Timothy Murphy of Phoenix during a solo trip to Munich.

By Nicholas Kralev
The Washington Times

September 22, 2008

How many times have you wanted to take a trip somewhere, but ended up staying home because you didn’t want to travel alone? Next time, don’t let that ruin your plans. Traveling solo is a great way to see new places and make new friends.

I don’t mean joining a tour group, though that’s certainly one way to meet like-minded people. Such groups tend to visit the most obvious tourist sites and don’t interact with locals — not the best path to learning about other cultures and lifestyles.

If you pay for a plane ticket to a foreign country, you are probably not the type to spend the trip watching MTV in your hotel room and eating at McDonald’s. And most likely, you do at least some preparation by reading travel guides to figure out what places you should visit.

The modern version of the old travel books are Web sites, such as pioneer Lonely Planet.com and the newer TripAdvisor.com. Along with the usual historical and sightseeing information, they offer tips about accommodations, dining and entertainment. Many of those tips come from travelers who have tested their recommendations, and they can save you even more money than if you buy a package tour.

You can also post questions about your chosen destination on those sites’ forums, and you are likely to get some answers quickly.

While many travelers do their homework before departing on a trip, others don’t have time for it or prefer the excitement of discovery as they go. And then there are those who like to be shown around by locals — not only because they know places you can’t read about in the books and it saves time, but because that’s the best way to see what life in a foreign country is really like.

One way to do your homework is to find locals through an online social network called aSmallWorld.net. Because one can only join by invitation, members consider each other vetted, so if you happen to be visiting their city, most of them are happy to show you around, take you out for a drink or dinner or even throw a party for you. I’ve met dozens of interesting people in many of the countries I’ve visited that way, and I still keep in touch with quite a few of them.

Timothy Murphy, a project manager at a consumer bank in Phoenix, is not a member of aSmallWorld, but he has no problem meeting people on the road. His partner is not as keen on long trips as Mr. Murphy is, so he often travels on his own.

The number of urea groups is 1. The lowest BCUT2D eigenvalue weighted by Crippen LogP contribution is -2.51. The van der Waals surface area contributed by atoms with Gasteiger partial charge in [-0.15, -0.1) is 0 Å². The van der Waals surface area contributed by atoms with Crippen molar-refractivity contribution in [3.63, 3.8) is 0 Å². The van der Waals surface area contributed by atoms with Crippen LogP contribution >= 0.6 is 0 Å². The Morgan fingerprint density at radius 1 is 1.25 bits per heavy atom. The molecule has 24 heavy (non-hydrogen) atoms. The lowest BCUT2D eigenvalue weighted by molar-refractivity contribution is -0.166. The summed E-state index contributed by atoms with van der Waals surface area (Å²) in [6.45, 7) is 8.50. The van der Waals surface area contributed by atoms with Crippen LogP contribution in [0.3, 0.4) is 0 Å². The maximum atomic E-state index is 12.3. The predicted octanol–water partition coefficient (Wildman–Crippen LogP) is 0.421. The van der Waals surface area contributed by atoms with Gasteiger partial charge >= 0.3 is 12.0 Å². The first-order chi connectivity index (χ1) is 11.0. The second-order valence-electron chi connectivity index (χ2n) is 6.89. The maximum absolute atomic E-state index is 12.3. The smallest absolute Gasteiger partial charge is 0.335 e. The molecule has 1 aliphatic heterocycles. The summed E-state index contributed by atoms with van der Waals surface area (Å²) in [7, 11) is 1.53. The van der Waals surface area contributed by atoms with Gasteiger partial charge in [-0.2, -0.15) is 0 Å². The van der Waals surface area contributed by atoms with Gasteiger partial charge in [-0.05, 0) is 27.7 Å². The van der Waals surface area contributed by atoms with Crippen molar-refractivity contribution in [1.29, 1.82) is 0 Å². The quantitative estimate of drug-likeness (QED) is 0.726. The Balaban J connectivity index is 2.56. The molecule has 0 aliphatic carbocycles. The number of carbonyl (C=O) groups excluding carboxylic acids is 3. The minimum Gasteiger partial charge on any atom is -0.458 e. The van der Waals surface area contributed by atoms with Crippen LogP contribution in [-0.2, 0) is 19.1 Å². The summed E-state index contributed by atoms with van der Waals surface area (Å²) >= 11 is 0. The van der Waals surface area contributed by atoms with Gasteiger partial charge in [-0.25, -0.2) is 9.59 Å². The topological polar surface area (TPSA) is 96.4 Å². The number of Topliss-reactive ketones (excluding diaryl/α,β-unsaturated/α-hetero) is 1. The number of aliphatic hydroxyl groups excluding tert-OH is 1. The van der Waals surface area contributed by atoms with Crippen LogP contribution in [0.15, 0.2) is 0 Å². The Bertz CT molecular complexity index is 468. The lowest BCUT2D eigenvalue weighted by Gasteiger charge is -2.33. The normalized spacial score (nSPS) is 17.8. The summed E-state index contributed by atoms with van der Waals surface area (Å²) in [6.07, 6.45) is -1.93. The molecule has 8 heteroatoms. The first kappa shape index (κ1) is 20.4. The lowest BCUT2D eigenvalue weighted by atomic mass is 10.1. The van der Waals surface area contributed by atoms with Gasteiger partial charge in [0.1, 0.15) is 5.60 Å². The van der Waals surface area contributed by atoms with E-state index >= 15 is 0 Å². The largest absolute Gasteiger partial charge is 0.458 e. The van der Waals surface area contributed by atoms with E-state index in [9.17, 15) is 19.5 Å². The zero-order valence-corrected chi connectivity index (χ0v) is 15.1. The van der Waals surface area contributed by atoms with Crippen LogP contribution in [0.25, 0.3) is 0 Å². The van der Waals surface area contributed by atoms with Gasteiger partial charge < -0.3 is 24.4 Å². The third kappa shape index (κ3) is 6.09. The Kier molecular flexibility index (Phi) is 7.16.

“When I was younger, I used to stay in youth hostels, where you meet people just by being in the room,” he said. “You can also meet people while sitting on a plane.”

His solo travel experience dates back to 1994, when he was an exchange college student in the Netherlands. He went on a last-minute trip to Austria, where he met a fellow traveler from Australia at a hostel, and they toured central Europe together for a week.

Mr. Murphy said that, when he meets locals overseas, he tries to catch a glimpse of what their lives are like as much as possible in the limited time he is there, and often learns words and phrases in their language in advance. He has also traveled with members of FlyerTalk.com, the frequent-flier online community I wrote about last month. They went to Frankfurt in February and were hosted by a local FlyerTalker, as they call themselves.

Hotels have also been trying to make solo travelers feel less lonely on the road. The Starwood chain, which includes brands such as Sheraton, Westin and St. Regis, has created “the Lobby,” a service offering information about happenings in the cities where it has properties.

“It’s so easy to stay home,” Mr. Murphy said, “but you won’t see the world. So get a passport even if you don’t have immediate plans to travel, because you never know when you’ll need it, and it takes time to get it. What if you saw a great deal for travel in a couple of weeks?”

This column was first published by The Washington Times